Researchers at Case Western Reserve University and University Hospitals Case Medical Center have assessed the impact of the 2012 U.S. Preventive Services Task Force (USPSTF) recommendations against routine prostate specific antigen (PSA) cancer screenings, which cited evidence that the risks of screening outweigh the benefits. Results of the current study indicate that the USPSTF recommendations have resulted in a decrease in the number of PSA screenings ordered by doctors, with the greatest decline seen among urologists. The findings are published in the June issue of The Journal of Urology.
PSA screening has not been without controversy. While early detection is the key to treating prostate cancer, routine PSA screenings have come under scrutiny because of potential over diagnosis and overtreatment of "clinically insignificant" prostate cancer.
In the current study, investigators looked at data for PSA tests performed at University Hospitals Case Medical Center and its affiliated facilities from January 2008 to December 2012. During that period, 43,498 PSA screenings were performed, with the majority of the tests ordered by internal medicine (64.9%), followed by family medicine (23.7%), urology (6.1%), and hematology/oncology (1.3%). Screening numbers started to decline in 2009 with the release of the initial PSA screening trial results, and then continued to decline after the USPSTF recommendations were issued.
To explore the specifics of the decline, investigators evaluated data reported for type of medical provider ordering the tests, as well as geographic location of the facility. "The recently published prostate screening trials and the USPSTF recommendations appear to have negatively impacted PSA screening," says lead investigator Dr. Robert Abouassaly, MD, MSc, Assistant Professor of Urology at Case Western Reserve University School of Medicine and University Hospitals Case Medical Center. "These effects were more immediate and pronounced in the urban/academic setting, and more gradual in suburban and rural settings. Decreased prostate cancer screening was observed across all specialties over time, with, interestingly, the greatest impact seen among urologists."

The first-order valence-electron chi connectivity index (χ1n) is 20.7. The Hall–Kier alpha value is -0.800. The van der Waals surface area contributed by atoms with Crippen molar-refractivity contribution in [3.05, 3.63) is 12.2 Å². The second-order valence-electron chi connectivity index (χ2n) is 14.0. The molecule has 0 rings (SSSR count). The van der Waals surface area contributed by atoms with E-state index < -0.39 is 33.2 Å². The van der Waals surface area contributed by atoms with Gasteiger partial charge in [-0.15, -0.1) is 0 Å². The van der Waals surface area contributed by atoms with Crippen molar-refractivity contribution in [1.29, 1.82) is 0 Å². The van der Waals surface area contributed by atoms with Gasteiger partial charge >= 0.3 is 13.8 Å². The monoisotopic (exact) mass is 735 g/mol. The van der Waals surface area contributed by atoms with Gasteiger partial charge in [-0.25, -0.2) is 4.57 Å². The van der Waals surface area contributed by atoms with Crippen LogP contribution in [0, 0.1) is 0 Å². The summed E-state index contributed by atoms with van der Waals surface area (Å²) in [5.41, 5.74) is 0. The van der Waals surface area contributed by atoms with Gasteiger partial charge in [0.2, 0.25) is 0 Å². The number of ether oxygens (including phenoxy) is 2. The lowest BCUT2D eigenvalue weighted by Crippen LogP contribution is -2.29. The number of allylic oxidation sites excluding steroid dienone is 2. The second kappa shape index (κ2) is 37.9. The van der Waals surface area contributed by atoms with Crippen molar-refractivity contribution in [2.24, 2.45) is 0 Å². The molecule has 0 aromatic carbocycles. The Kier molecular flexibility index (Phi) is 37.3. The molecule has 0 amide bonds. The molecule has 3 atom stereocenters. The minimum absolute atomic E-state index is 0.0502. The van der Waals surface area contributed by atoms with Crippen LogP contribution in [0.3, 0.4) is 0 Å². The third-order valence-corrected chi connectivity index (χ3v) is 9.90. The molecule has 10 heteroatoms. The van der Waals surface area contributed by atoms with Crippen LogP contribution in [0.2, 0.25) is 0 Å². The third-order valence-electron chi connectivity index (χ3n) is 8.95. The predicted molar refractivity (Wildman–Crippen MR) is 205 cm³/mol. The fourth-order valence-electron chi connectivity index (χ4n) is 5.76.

The researchers explain that because for urologists, prostate cancer is a focal point of their day-to-day practice, the changes in PSA screening behavior may have been more rapidly acknowledged. Primary care physician offices manage a broad range of medical topics with varied screening policies and thus there may be a delay in the implementation of new policies. Also, PSA screening policy may not quickly circulate through rural and suburban areas compared to urban/academic practices.
While there is a perceived benefit by some doctors and patients for routine PSA screening, for most men who have an average risk of prostate cancer, an early diagnosis and subsequent aggressive treatment may lead to decreased quality of life. Currently the medical community remains divided on the merits of PSA testing for everyone. "Clinical practice guidelines for prostate cancer screening vary and are controversial due to uncertainty as to whether the benefits of screening ultimately outweigh the risks of over diagnosis and overtreatment," concludes Dr. Abouassaly. "Further study will be needed to determine the long-term effects of these recommendations on screening, diagnosis, treatment, and prognosis of this prevalent malignancy."
More information: "The Impact of Recent Screening Recommendations on Prostate Cancer Screening in a Large Health Care System," by Afshin Aslani, MD, MPH; Brian J. Minnillo, MD; Ben Johnson, MD; Edward E. Cherullo, MD; Lee E. Ponsky, MD; and Robert Abouassaly, MD, MSc. DOI: 10.1016/j.juro.2013.12.010. The Journal of Urology, Volume 191, Issue 6 (June 2014)